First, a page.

A review of the pathophysiology of recurrent implantation failure

As the treatment of reproductive disorders has become more successful, the focus on recurrent implantation failure has increased. Punitive etiologies include entities in immunology, genetics, anatomy, hematology, microbiome, and endocrinology.

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VOLUME 116, ISSUE 6, P1436-1448

Authors:

Jason M. Franasiak, M.D., H.C.L.D., Diana Alecsandru, M.D., Ph.D., Eric J. Forman, M.D., H.C.L.D., Laura C. Gemmell, M.D., Jeffrey M. Goldberg, M.D., Natalia Llarena, M.D., Cheri Margolis, M.D., Joop Laven, M.D., Ph.D., Sam Shoenmakers, M.D., Ph.D., Emre Seli, M.D.

Abstract:

Implantation is a critical step in human reproduction. The success of this step is dependent on a competent blastocyst, receptive endometrium, and successful cross talk between the embryonic and maternal interfaces. Recurrent implantation failure is the lack of implantation after the transfer of several embryo transfers. As the success of in vitro fertilization has increased and failures have become more unacceptable for patients and providers, the literature on recurrent implantation failure has increased. While this clinical phenomenon is often encountered, there is not a universally agreed-on definition—something addressed in an earlier portion of this Views and Reviews.

Fertility and Sterility

Editorial Office, American Society for Reproductive Medicine

Fertility and Sterility® is an international journal for obstetricians, gynecologists, reproductive endocrinologists, urologists, basic scientists and others who treat and investigate problems of infertility and human reproductive disorders.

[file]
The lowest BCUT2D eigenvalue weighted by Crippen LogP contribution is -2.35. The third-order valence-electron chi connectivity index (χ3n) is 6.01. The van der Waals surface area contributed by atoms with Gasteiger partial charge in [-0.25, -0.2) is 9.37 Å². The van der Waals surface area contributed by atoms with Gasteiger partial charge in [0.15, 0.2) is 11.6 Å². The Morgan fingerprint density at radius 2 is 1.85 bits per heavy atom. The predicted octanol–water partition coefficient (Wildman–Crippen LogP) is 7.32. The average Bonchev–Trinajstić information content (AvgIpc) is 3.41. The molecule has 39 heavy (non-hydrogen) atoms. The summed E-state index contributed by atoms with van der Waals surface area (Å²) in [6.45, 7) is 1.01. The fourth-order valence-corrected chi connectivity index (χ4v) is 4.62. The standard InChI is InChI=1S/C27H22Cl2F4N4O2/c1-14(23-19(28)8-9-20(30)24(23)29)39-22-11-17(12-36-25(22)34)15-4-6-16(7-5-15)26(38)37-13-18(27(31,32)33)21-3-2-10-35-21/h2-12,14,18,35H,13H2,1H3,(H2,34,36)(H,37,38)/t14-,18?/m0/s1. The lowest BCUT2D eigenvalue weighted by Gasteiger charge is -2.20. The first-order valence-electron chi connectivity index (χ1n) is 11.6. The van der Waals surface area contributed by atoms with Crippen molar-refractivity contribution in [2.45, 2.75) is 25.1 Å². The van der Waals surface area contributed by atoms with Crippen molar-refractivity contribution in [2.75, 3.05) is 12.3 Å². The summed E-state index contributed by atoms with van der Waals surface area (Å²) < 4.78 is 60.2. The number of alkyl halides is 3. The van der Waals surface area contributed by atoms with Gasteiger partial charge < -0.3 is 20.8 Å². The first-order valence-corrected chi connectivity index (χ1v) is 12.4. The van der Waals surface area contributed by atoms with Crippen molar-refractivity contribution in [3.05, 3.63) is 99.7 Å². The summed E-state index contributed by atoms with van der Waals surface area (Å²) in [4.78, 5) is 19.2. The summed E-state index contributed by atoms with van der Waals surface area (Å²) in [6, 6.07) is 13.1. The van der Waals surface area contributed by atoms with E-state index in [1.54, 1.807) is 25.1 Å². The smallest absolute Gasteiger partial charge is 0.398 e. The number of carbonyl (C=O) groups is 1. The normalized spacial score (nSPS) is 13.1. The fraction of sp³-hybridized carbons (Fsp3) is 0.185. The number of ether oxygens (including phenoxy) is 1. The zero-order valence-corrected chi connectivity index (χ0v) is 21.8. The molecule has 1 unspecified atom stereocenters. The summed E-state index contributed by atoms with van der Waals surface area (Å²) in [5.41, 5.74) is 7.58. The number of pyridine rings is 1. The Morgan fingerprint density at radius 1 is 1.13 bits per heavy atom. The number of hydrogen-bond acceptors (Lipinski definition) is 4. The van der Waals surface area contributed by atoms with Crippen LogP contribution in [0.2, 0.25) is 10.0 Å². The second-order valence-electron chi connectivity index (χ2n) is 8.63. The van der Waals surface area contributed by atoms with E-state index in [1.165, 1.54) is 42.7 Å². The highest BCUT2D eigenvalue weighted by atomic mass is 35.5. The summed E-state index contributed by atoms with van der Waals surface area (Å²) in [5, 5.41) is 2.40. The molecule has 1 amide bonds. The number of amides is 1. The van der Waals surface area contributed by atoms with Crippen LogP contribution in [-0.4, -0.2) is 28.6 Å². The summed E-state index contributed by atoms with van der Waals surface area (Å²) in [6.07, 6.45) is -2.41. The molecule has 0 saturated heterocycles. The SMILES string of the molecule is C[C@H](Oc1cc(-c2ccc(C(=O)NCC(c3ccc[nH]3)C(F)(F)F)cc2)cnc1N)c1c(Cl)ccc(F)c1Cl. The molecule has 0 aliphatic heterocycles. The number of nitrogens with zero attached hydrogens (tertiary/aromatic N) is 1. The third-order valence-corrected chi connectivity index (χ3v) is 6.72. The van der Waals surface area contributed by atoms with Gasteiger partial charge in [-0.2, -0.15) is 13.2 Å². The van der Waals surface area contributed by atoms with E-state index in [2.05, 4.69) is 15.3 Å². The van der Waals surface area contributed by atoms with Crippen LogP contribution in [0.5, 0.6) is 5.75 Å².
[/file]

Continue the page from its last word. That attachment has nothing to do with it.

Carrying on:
Comments

Go to the profile of Pandiyan  Natarajan
about 1 month ago

What do we expect from an Embryo Transfer?

It is indeed human to expect a pregnancy after every Embryo Transfer. This applies to both the patients and the physicians. However, that is not reality. It is utopian to expect a pregnancy after every Embryo Transfer. The commonest reason for a failed Embryo Transfer is likely to be a, ‘ Defective Embryo.’  The unassisted pregnancy rate per cycle in young couple with a single oocyte is about 25%.  We can only try to be as good as nature, but not better than nature. Multiple Oocytes produced in ART may increase the pregnancy rate, but not to the extent we desire.

Recurrent Implantation failure is a nebulous entity. The definition has changed over time and a recent paper in Fertility and Sterility clearly indicates that it is not as common as has been portrayed earlier. Patients have been subjected to several unproven therapies in the past.

We need to be counseled and counsel the patient that failures are inevitable and are integral to any Assisted Reproduction program. We must accept that and help our patients  face it with equanimity, than waste time, money and emotions on unproven medical and surgical therapies.

Professor Dr Pandiyan Natarajan.

Apollo 24/7,

Professor of Andrology and Reproductive Medicine ( Retired )

Chettinad Academy of Research and Education.